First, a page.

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Pipeline drama provides great politics, dubious policy

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Canada’s latest political drama has come from the state of jeopardy of the Trans Mountain pipeline expansion.

The federal government has announced it will take over the project from Kinder Morgan for $4.5 billion.

The B.C. government is asking the courts if it can block the pipeline, creating bipartisan agreement by Alberta politicians for some radical policies.

The United Conservative Party (UCP) of Alberta and the NDP government of Alberta co-operated to fast track legislation that gives Alberta the right to stop the flow of oil to British Columbia. More surprisingly, they both said they supported provincial and federal involvement and tax dollars to save the project (although the UCP criticized the deal when it was finally announced).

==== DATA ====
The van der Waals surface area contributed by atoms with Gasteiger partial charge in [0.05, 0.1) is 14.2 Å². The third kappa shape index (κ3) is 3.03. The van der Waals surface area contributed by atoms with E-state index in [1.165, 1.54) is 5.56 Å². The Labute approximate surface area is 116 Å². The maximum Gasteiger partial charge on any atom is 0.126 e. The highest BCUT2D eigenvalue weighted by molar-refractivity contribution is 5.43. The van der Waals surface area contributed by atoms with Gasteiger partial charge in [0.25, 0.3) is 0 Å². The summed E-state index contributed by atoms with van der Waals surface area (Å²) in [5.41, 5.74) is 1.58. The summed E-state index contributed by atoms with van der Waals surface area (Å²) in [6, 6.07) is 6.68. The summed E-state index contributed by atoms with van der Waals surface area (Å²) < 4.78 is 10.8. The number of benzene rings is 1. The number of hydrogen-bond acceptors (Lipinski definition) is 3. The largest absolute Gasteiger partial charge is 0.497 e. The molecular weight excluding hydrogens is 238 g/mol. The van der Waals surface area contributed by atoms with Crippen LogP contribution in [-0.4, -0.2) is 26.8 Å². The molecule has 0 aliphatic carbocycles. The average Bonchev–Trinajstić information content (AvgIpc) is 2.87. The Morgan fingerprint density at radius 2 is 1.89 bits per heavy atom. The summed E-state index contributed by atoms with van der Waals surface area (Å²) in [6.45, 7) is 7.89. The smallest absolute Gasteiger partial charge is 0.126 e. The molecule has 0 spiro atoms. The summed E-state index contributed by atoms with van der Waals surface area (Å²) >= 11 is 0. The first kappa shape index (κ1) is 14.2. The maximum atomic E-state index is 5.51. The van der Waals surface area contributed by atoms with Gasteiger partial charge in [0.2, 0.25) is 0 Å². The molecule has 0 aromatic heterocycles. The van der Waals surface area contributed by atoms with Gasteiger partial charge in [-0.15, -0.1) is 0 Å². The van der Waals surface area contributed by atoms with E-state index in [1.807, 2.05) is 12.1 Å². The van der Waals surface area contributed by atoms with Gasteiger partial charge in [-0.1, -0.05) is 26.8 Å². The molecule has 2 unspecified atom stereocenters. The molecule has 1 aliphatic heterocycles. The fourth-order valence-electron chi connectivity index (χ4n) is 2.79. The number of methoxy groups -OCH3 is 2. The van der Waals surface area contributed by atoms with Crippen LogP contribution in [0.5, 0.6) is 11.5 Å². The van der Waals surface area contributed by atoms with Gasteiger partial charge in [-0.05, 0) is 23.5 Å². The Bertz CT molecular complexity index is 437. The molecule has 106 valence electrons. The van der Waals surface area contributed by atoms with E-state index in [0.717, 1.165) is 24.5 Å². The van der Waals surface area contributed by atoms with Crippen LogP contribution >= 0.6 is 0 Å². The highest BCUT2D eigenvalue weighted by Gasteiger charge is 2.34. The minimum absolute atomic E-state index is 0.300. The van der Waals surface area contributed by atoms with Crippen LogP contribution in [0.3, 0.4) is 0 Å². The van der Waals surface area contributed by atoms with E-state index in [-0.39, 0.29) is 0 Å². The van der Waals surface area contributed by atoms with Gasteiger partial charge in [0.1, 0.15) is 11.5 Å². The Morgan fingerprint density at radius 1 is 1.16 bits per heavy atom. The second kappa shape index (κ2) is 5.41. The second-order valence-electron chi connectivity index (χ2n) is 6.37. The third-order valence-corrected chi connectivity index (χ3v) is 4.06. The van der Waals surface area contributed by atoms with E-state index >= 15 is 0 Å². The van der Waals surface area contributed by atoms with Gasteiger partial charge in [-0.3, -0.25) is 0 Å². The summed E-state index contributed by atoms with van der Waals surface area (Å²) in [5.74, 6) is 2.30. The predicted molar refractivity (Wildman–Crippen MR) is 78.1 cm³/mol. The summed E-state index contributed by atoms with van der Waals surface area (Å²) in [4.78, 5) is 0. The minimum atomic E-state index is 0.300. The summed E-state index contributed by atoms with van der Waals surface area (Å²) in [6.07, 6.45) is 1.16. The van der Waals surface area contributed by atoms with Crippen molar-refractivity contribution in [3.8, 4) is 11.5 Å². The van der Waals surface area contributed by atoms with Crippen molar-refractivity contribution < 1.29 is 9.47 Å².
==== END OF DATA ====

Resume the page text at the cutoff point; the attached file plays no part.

This is as close as Canadian politics gets to reality TV, with self-interested actors allied by necessity when embroiled in conflict against a common enemy.

Unfortunately, political drama doesn’t equal good policy. Canadians, and especially Albertans, have every reason to be wary of recent developments given the history of this drama and the potential consequences.

Since 2000, Americans have been involved in subverting the Canadian oil sands. For instance, more than half of the David Suzuki Foundation contributions come from American sources. And at the request and funding of the Tides Foundation and Rockefeller Brothers Fund, Corporate Ethics International launched the Tar Sands Campaign, whose strategy “was to land-lock the tar sands so their crude could not reach the........

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